The U.S. Environmental Protection Agency (EPA) is putting its own energy use under the microscope, announcing Friday that it will power three of its research facilities in Cincinnati with 100% renewable energy sources. The EPA will receive 15,560,000 kWh of power annually over the next three years from Community Energy, Inc., a renewable energy marketing company. Community Energy will be supplying New Wind Power to the EPA from Exelon Power Team, Mill Run, Pa. The agency will also be receiving landfill gas energy from ComEd, a northern Illinois subsidiary of Community Energy.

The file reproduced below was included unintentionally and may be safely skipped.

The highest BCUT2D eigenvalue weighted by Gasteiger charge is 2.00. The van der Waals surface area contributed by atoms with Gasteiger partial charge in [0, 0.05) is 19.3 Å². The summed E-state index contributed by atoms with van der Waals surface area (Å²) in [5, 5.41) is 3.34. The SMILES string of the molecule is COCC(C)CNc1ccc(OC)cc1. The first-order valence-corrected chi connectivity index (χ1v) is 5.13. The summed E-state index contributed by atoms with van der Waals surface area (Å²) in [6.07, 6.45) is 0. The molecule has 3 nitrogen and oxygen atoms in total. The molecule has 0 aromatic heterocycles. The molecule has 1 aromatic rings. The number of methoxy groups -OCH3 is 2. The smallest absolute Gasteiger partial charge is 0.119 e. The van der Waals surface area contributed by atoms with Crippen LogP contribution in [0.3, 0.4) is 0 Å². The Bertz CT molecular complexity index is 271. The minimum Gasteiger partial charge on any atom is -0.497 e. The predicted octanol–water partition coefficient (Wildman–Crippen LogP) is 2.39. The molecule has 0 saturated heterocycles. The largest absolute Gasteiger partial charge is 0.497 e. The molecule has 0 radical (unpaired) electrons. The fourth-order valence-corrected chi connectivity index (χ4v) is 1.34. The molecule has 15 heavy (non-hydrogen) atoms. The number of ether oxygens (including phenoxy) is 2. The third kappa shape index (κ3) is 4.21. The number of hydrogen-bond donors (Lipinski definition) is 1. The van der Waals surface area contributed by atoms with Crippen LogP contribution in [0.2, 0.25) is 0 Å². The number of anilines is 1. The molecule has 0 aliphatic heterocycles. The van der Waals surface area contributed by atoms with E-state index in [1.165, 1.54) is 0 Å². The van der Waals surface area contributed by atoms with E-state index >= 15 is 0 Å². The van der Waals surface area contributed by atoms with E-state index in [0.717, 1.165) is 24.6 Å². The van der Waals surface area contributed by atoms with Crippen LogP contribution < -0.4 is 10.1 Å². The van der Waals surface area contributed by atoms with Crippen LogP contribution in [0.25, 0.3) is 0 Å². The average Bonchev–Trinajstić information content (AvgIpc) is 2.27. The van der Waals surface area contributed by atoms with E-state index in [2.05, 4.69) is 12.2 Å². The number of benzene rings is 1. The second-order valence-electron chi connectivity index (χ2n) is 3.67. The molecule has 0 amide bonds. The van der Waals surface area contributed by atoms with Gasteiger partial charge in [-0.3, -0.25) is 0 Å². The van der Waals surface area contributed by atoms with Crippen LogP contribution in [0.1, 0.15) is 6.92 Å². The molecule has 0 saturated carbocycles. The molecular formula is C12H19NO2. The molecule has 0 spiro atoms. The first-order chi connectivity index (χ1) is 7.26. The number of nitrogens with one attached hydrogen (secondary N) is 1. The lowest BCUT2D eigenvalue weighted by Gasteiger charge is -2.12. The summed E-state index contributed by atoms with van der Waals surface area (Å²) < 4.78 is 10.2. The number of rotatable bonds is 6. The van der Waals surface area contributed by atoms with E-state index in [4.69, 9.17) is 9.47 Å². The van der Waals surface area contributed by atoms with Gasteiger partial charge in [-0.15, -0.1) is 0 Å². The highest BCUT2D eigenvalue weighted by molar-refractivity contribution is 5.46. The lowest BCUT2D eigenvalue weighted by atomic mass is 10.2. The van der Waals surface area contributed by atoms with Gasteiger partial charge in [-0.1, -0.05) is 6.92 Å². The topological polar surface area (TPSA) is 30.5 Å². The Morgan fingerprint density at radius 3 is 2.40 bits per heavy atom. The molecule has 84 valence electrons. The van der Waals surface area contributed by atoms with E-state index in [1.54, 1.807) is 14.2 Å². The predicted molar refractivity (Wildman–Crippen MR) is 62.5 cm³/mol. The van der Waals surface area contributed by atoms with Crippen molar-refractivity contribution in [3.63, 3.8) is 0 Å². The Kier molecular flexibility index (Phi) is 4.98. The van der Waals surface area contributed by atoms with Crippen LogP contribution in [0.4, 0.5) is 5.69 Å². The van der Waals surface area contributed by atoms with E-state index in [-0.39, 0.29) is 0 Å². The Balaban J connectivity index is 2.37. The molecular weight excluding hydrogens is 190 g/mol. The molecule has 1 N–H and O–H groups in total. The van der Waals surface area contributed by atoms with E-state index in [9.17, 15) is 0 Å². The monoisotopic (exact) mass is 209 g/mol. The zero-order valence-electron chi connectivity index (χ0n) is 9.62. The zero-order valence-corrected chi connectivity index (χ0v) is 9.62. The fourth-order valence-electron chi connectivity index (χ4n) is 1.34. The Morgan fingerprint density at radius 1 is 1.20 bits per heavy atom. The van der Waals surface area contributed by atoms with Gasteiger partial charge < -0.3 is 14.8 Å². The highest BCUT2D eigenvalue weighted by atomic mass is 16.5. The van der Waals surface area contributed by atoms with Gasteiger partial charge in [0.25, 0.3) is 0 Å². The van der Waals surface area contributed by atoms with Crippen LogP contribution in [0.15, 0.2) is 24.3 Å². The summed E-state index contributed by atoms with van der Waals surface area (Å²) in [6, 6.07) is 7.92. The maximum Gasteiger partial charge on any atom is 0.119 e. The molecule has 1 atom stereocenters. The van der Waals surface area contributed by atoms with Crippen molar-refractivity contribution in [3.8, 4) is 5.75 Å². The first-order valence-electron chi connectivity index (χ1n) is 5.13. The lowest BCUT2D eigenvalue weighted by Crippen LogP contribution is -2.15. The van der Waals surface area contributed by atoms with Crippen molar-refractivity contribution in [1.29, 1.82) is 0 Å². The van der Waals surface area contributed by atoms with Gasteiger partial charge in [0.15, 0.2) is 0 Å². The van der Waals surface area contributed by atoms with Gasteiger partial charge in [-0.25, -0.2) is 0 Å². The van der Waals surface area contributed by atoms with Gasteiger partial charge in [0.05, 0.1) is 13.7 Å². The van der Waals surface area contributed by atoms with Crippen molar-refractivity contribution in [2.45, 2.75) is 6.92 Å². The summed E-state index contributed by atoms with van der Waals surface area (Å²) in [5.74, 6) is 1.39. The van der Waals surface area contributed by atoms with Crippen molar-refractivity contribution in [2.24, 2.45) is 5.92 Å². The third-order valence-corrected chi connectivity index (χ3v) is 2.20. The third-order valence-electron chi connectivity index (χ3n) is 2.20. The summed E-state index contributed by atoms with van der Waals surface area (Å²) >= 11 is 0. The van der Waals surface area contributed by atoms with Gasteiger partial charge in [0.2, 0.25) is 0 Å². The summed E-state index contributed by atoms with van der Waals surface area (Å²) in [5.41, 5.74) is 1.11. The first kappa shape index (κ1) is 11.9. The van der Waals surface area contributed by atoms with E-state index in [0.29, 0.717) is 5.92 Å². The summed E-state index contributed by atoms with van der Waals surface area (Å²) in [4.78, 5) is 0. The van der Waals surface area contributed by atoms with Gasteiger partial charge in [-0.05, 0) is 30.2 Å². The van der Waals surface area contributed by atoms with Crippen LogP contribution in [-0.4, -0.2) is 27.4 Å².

"The Bush Administration has asked the government to be the first to conserve energy," says EPA Administrator Christie Whitman. "These purchases represent a creative and innovative approach to help solve our nation's energy crisis, while achieving tremendous environmental benefits and charting the way for the emerging green power market."

With the move to wind and biomass energy, the EPA claims it will be able to reduce its annual carbon dioxide emissions by 16,000 tons, nitrous oxide emissions by 112,000 lbs, and sulfur dioxide emissions by 246,000 lbs. The contract in Cincinnati is only the first step, however. The agency plans to receive 9% of electricity from green sources for facilities located in Richmond, Calif., Golden, Colo., Chelmsford, Mass., Manchester, Wash., and Cincinnati, Ohio by 2002.